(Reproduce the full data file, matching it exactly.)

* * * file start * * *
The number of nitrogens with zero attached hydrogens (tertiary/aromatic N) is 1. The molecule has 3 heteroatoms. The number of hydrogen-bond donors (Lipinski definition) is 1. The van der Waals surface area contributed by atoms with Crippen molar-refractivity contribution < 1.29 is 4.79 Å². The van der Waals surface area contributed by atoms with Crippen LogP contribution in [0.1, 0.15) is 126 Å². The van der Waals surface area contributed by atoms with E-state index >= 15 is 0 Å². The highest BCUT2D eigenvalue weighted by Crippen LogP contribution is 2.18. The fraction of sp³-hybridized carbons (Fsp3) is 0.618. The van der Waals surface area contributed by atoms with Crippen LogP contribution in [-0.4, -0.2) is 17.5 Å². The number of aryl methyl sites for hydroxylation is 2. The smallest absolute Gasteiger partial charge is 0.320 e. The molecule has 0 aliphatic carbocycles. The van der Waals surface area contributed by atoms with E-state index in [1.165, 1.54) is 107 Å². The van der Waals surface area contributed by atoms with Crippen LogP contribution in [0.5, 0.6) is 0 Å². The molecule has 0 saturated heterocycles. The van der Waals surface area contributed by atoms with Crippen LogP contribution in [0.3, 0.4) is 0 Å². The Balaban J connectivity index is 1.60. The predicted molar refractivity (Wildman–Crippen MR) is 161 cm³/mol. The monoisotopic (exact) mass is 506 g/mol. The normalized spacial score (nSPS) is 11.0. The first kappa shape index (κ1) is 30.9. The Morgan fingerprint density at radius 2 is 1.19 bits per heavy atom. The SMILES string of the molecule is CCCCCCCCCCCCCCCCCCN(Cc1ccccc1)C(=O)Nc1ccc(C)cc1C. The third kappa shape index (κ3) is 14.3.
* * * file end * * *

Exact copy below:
The number of nitrogens with zero attached hydrogens (tertiary/aromatic N) is 1. The molecule has 3 heteroatoms. The number of hydrogen-bond donors (Lipinski definition) is 1. The van der Waals surface area contributed by atoms with Crippen molar-refractivity contribution < 1.29 is 4.79 Å². The van der Waals surface area contributed by atoms with Crippen LogP contribution in [0.1, 0.15) is 126 Å². The van der Waals surface area contributed by atoms with E-state index >= 15 is 0 Å². The highest BCUT2D eigenvalue weighted by Crippen LogP contribution is 2.18. The fraction of sp³-hybridized carbons (Fsp3) is 0.618. The van der Waals surface area contributed by atoms with Crippen LogP contribution in [-0.4, -0.2) is 17.5 Å². The number of aryl methyl sites for hydroxylation is 2. The smallest absolute Gasteiger partial charge is 0.320 e. The molecule has 0 aliphatic carbocycles. The van der Waals surface area contributed by atoms with E-state index in [1.165, 1.54) is 107 Å². The van der Waals surface area contributed by atoms with Crippen LogP contribution in [0.5, 0.6) is 0 Å². The molecule has 0 saturated heterocycles. The van der Waals surface area contributed by atoms with Crippen LogP contribution in [0.3, 0.4) is 0 Å². The Balaban J connectivity index is 1.60. The predicted molar refractivity (Wildman–Crippen MR) is 161 cm³/mol. The monoisotopic (exact) mass is 506 g/mol. The normalized spacial score (nSPS) is 11.0. The first kappa shape index (κ1) is 30.9. The Morgan fingerprint density at radius 2 is 1.19 bits per heavy atom. The SMILES string of the molecule is CCCCCCCCCCCCCCCCCCN(Cc1ccccc1)C(=O)Nc1ccc(C)cc1C. The third kappa shape index (κ3) is 14.3.